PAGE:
Author Topic: (Abst.) A decade of Tysabri and PML: A tacit transfer of risk acceptance?  (Read 60 times)

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Offline agate

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Has risk been shifted from the pharma companies producing Tysabri to the physicians and patients? That may be what this article is saying.

A "Personal Viewpoint" from Multiple Sclerosis Journal, September 26, 2016:

Quote
A decade of natalizumab and PML: Has there been a tacit transfer of risk acceptance?

David B Clifford
Department of Neurology, Washington University School of Medicine, St. Louis, MO, USA

Tarek A Yousry
UCL Institute of Neurology, Neuroradiology Academic Unit, Queen Square, London, UK

Eugene O Major
Division of NeuroImmunology and NeuroVirology, NINDS, NIH, Bethesda, MD, USA
Division of NeuroImmunology and NeuroVirology, 10 Center Drive, Rm 5N240B, NINDS, NIH, Bethesda, MD 20892 majorg@ninds.nih.gov


The interplay between each of the stakeholder’s responsibilities and desires clearly has resulted in continued widespread use of natalizumab with substantial risks and an ongoing quest for better risk mitigation.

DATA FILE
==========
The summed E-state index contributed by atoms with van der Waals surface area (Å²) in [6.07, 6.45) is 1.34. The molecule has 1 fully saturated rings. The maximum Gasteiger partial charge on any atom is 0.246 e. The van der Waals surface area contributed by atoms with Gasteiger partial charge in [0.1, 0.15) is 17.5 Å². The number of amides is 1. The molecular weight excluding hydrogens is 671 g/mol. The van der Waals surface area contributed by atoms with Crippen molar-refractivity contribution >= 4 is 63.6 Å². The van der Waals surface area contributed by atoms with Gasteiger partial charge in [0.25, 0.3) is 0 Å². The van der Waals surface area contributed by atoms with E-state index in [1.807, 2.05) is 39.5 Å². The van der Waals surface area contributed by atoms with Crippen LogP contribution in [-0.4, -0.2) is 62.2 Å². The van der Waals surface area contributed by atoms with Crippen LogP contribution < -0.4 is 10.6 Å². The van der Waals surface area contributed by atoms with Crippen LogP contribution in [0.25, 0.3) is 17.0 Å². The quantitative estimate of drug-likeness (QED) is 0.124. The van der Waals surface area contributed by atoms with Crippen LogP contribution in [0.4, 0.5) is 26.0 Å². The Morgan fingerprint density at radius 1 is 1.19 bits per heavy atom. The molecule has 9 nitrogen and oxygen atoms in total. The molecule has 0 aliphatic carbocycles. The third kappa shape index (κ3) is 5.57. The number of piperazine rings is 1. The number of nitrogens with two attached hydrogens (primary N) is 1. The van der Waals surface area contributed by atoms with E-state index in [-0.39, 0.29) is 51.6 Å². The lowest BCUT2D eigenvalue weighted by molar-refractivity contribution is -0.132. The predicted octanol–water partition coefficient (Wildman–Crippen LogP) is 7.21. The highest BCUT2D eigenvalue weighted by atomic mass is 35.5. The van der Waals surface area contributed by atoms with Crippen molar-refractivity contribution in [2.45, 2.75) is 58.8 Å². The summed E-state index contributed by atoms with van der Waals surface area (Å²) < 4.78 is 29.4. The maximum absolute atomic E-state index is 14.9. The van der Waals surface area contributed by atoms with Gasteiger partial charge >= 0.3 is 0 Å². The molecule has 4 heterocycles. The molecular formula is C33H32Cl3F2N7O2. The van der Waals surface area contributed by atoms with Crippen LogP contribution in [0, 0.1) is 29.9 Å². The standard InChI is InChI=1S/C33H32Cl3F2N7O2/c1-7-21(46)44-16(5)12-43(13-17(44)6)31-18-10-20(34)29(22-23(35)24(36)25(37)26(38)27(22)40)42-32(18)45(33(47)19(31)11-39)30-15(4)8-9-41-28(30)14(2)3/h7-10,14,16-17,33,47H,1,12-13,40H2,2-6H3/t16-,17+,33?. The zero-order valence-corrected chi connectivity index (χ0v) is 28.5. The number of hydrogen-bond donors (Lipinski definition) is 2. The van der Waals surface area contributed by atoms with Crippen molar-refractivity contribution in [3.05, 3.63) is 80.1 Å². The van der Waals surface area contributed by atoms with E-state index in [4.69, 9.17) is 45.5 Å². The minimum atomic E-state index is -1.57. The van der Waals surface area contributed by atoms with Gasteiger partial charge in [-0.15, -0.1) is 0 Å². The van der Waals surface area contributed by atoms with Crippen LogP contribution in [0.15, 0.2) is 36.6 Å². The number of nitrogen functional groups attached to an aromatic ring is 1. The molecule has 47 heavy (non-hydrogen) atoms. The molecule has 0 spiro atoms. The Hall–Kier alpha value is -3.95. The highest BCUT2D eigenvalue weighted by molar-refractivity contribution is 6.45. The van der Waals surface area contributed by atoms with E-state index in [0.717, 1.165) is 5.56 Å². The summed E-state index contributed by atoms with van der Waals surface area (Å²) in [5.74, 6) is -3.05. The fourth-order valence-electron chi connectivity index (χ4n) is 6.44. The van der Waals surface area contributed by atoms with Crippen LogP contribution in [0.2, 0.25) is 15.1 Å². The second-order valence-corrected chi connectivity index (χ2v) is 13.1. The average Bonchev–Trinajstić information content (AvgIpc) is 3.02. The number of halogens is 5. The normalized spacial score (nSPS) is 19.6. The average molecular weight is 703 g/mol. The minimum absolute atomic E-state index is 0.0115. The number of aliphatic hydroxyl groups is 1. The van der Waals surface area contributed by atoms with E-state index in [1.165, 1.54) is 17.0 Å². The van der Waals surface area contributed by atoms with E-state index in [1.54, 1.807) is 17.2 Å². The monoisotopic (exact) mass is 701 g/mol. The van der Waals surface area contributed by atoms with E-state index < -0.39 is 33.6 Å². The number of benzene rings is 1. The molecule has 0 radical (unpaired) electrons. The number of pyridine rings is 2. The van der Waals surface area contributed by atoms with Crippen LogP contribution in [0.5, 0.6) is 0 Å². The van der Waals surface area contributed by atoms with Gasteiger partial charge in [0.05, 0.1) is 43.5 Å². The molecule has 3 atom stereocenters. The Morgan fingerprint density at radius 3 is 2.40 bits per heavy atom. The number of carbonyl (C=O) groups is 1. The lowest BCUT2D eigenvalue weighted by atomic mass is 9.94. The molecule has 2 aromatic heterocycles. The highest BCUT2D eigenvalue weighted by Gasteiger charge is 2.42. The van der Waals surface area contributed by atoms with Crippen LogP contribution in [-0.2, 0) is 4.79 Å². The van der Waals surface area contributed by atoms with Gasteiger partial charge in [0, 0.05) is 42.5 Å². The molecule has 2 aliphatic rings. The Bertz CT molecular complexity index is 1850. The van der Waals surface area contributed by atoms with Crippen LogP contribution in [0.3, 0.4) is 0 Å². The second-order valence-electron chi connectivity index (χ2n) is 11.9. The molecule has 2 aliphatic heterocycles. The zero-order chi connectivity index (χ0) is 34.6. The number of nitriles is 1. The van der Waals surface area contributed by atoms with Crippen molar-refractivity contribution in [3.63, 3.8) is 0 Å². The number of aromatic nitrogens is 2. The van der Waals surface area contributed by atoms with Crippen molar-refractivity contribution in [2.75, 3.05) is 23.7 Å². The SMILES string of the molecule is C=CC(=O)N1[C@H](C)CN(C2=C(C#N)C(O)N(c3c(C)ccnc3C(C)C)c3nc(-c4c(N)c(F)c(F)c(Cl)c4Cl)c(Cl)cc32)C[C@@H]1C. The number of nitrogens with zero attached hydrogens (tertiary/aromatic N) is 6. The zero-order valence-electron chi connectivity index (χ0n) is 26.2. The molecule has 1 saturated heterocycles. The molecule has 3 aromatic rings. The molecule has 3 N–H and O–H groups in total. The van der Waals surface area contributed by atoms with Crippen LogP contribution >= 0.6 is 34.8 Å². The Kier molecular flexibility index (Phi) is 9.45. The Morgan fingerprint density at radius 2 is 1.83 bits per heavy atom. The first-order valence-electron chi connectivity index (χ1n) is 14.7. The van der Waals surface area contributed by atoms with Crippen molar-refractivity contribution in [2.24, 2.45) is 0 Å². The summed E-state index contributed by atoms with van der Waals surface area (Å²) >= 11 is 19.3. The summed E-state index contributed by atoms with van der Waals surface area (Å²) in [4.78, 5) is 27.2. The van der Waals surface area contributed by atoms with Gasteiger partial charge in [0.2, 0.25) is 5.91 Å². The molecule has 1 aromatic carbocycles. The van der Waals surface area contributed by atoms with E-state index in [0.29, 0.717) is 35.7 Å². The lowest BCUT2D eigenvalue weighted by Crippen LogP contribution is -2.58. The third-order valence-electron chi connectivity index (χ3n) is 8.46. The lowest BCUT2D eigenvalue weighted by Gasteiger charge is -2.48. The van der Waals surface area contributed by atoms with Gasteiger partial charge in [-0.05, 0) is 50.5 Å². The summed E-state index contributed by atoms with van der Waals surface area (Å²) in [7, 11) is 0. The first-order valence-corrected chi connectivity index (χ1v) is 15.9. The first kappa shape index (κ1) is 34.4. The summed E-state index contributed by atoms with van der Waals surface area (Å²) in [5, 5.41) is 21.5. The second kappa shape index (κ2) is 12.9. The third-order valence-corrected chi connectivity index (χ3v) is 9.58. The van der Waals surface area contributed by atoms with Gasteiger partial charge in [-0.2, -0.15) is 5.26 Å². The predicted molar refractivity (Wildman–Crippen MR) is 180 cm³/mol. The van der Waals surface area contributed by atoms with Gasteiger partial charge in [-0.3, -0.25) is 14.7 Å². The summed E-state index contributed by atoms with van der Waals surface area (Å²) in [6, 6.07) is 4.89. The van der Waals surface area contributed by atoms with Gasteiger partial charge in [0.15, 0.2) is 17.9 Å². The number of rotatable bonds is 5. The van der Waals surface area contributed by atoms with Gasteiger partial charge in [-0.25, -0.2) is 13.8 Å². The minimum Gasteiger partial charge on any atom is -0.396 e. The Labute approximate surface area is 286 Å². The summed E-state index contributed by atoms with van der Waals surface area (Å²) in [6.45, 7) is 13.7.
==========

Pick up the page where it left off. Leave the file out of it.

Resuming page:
In the United States, regulatory actions codified the process of risk acceptance—and risk transfer—by escalating monitoring and information transfer to physicians and patients. Management of medication-related risks is a core function of regulatory agencies such as the Food and Drug Administration (FDA), European Medicines Agency (EMA), and the medical community.

The interaction among stakeholders in medicine, pharma, regulatory bodies, physicians, and patients, sometimes has changed without overt review and discussion. Such is the case for natalizumab, an important and widely used disease-modifying therapy for multiple sclerosis.

A rather silent but very considerable shift, effectively transferring increased risk for progressive multifocal leukoencephalopathy (PML) to the physicians and patients, has occurred in the past decade. We believe this changed risk should be clearly recognized and considered by all the stakeholders.





SPMS, diagnosed 1980. Avonex 2001-2004. Copaxone 2007-2010.

 

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